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Rescued 142 Throckmorton becomes haven for comics, artists, musicians and playwrights


COMEDY TONIHGHT! 142’s Lucy Mercer is particularly proud of her venue’s opportunity for comics.

By David Templeton

The mission statement posted on the website for Mill Valley’s 142 Throckmorton Theatre pretty much says it all. “142 Thockmorton is founded on the philosophy that theatre, music, dance, film, poetry, visual and related arts are essential components of a rich and rewarding life, and an indispensable part of human inspiration and education.”

Couldn’t have said it better ourselves, and 142 Throckmorton has been awarded a 2008 Boho Award precisely because of its commitment to the belief that the arts can be a force of good and a unifying influence within a community. Gorgeously refurbished, the 90-year-old site was originally a live theater, but for decades functioned as the Mill Valley Oddfellows Hall. Crumbling from the ground up and in serious need of repair, the building seemed destined for eventual demolition. Now it’s a vibrant, eccentrically decorated hub of artistic activity, the reach of which extends far beyond Mill Valley.

“I’d never run a theater before in my life,” says Lucy Mercer, owner and artistic director, “but I’ve always loved old buildings, and when I realized I could buy and restore this beautiful old place, I decided that the best thing for the community was not another office building but a place where local people and artists can come together and do wonderful, important, surprising things.”

It can truly be said that there is no place in the North Bay quite like 142 Throckmorton, with daily happenings that run the gamut from theatrical productions, staged readings of new plays, rock band concerts, chamber music performances, lectures, forums and comedy nights. Comedy, in fact, is where 142 Throckmorton has made its biggest and loudest mark. Every Tuesday night is the Mark Pitta and Friends comedy showcase, a popular weekly event in which local comedians, hosted by comic Mark Pitta, take the stage to work on new material, be it standup routines, one-person shows or stage plays.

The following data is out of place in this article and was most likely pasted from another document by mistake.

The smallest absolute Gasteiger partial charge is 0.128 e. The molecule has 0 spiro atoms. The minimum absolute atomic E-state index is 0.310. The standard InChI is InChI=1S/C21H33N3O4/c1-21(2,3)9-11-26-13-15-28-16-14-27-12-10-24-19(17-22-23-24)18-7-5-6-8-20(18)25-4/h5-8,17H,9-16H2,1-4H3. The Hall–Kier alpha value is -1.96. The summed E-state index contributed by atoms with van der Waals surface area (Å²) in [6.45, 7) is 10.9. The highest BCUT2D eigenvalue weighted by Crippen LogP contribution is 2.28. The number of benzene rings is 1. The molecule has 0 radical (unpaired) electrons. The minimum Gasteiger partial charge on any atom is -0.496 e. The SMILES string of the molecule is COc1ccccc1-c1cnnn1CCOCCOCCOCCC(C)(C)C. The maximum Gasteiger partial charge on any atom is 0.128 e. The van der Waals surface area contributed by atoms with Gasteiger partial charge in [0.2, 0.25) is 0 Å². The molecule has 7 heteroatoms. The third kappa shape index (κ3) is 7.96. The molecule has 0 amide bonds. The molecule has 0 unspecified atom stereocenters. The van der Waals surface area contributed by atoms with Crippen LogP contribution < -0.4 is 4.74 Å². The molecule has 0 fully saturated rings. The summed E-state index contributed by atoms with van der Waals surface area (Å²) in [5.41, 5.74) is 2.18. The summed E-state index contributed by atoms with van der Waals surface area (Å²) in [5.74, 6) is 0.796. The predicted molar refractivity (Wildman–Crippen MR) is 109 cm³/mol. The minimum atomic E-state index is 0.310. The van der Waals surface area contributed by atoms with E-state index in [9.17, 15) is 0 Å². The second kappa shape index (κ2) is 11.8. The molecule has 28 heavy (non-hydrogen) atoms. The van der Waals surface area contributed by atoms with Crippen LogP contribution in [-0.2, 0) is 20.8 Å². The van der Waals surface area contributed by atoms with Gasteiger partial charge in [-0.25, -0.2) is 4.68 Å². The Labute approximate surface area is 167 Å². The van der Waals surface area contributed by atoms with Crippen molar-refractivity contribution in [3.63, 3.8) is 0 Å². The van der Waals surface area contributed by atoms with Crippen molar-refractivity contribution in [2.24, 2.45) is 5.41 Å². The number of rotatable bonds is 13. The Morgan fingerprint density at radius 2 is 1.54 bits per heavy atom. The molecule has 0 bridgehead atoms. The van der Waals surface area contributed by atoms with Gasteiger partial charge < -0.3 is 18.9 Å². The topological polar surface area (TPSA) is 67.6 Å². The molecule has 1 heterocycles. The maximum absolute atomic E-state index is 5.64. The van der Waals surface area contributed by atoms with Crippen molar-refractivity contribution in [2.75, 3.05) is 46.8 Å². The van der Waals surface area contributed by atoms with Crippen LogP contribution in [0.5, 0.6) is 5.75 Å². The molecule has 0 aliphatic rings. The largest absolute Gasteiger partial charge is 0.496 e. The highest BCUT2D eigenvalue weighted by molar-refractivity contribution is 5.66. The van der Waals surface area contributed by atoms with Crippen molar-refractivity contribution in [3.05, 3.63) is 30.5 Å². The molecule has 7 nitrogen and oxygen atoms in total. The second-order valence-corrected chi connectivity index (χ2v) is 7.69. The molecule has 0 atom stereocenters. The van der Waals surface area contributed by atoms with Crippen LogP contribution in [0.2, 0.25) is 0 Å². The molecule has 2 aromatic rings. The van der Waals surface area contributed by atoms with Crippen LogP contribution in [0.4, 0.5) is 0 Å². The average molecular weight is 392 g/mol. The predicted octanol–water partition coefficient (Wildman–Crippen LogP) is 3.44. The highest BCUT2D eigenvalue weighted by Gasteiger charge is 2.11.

“There aren’t any places in Marin where comics have regular performance opportunities,” Mercer says. “I’m especially proud of the place we’ve created here for comedians. On Tuesdays, the green room is full of young up-and-coming comedians, hanging out and swapping stories with more experienced comics. It’s really wonderful.”

Under Mercer’s direction, the theater is also a major supporter of local nonprofits. Next week (Sunday, Oct. 26, at 6pm), a major fundraiser to fight breast cancer is featured. Called The Breast of Broadway, the musical revue will feature Broadway tunes from across the years, with local performers including Susan Zelinsky, Rana Kangas-Kent, Erika Alstrom, Erik Batz, Chaz Simonds and others.

Mercer’s support of artists and performers goes beyond what she programs onstage. Over the last several months, she’s given extra office space to a handful of painters and sculptors, converting the rooms to studios.


“My hope has always been that this building would be a focus of activity all the time,” Mercer says. In addition to the nightly performances, the institution, which is a certified nonprofit, also offers the thriving New Playwrights Lab, a resident orchestra called the Left Coast Chamber Ensemble and has recently launched the Marin Youth Performers with classes and regular performances of musicals and plays by young people. “A community needs its artists,” Mercer says, “as much as it needs policemen and firefighters.”

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